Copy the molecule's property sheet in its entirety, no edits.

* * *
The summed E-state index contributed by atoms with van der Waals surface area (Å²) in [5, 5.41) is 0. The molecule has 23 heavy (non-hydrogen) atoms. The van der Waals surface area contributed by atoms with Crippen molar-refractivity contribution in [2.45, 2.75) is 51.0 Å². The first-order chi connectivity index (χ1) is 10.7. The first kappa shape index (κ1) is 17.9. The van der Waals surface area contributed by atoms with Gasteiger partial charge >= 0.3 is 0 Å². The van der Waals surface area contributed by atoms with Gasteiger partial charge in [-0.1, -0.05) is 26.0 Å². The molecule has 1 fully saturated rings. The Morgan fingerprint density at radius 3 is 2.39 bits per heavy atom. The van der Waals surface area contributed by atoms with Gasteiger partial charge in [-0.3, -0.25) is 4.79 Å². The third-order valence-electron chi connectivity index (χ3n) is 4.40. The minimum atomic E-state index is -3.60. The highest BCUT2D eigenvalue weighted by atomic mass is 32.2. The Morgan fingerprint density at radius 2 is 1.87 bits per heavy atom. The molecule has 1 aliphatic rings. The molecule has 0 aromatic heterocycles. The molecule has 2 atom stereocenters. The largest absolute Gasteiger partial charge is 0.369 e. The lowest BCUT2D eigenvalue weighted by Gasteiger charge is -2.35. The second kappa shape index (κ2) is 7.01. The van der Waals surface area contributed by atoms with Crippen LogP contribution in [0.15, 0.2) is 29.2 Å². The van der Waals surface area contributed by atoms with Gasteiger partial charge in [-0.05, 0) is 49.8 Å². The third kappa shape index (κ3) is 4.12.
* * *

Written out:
The summed E-state index contributed by atoms with van der Waals surface area (Å²) in [5, 5.41) is 0. The molecule has 23 heavy (non-hydrogen) atoms. The van der Waals surface area contributed by atoms with Crippen molar-refractivity contribution in [2.45, 2.75) is 51.0 Å². The first-order chi connectivity index (χ1) is 10.7. The first kappa shape index (κ1) is 17.9. The van der Waals surface area contributed by atoms with Gasteiger partial charge >= 0.3 is 0 Å². The van der Waals surface area contributed by atoms with Gasteiger partial charge in [-0.1, -0.05) is 26.0 Å². The molecule has 1 fully saturated rings. The Morgan fingerprint density at radius 3 is 2.39 bits per heavy atom. The van der Waals surface area contributed by atoms with Gasteiger partial charge in [-0.3, -0.25) is 4.79 Å². The third-order valence-electron chi connectivity index (χ3n) is 4.40. The minimum atomic E-state index is -3.60. The highest BCUT2D eigenvalue weighted by atomic mass is 32.2. The Morgan fingerprint density at radius 2 is 1.87 bits per heavy atom. The molecule has 1 aliphatic rings. The molecule has 0 aromatic heterocycles. The molecule has 2 atom stereocenters. The largest absolute Gasteiger partial charge is 0.369 e. The lowest BCUT2D eigenvalue weighted by Gasteiger charge is -2.35. The second kappa shape index (κ2) is 7.01. The van der Waals surface area contributed by atoms with Crippen LogP contribution in [0.15, 0.2) is 29.2 Å². The van der Waals surface area contributed by atoms with Gasteiger partial charge in [-0.05, 0) is 49.8 Å². The third kappa shape index (κ3) is 4.12.